Slug, a member of punk band Sewage, circa 1992.
Clayton Patterson, ’76 BEd, moved from Calgary to New York City with his girlfriend, Elsa Rensaa, in 1979. In 1983, the couple (now married) bought a former dressmaker’s shop at 161 Essex Street in the city’s Lower East Side, long before gentrification would turn the area into, as he says, “the hip place it is today.”
From the beginning, Patterson began chronicling his changing neighbourhood in pictures, film and video, as the Lower East Side was morphing from a place where young, emerging artists could find small apartments for less than $50 per month into a trendy area where the same apartments can now rent for upwards of $2,500 per month.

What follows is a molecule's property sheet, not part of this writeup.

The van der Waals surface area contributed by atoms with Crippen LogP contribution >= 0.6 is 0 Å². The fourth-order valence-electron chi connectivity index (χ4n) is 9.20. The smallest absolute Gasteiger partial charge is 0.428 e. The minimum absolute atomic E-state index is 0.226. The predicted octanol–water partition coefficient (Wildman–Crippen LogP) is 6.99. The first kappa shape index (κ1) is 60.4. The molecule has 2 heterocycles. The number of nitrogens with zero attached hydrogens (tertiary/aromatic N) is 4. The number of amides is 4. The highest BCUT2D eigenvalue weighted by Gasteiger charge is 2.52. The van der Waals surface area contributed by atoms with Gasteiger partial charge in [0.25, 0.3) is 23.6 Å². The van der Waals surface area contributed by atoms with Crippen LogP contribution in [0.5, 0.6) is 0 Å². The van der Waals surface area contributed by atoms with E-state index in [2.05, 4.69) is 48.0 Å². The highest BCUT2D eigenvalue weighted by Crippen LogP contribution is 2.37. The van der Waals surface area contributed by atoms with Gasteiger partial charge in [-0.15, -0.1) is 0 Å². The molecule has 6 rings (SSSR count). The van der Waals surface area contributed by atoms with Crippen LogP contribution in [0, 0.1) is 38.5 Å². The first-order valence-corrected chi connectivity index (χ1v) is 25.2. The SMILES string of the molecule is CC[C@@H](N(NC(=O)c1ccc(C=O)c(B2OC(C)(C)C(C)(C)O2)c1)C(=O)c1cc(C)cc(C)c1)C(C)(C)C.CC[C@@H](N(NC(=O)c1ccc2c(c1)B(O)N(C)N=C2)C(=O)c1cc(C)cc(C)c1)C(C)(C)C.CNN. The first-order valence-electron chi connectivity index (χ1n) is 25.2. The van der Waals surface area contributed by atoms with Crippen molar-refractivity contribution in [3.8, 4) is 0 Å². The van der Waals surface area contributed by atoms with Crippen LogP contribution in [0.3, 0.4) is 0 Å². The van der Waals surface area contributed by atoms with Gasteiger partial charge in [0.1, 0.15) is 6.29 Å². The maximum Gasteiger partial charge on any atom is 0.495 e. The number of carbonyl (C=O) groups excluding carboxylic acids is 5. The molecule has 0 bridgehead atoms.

In 1985 — and lasting until 2002 — Patterson began taking portraits of Lower East Side residents (such as the one shown here) using his graffiti-covered front door as his backdrop. The photos were eventually assembled into the Front Door Book.
“I didn’t realize it at the time,” Patterson said in The New York Times, “but I was capturing the last of the wild, free, outlaw, utopian, visionary spirit of the Lower East Side.”
Any doubt that he was capturing the last of that wild spirit was dispelled in 2009 when he received a notice from the sanitation department ordering him to remove the graffiti from his door.
To book a tour of Patterson’s studio, e-mail him at email@example.com.
– Kim Green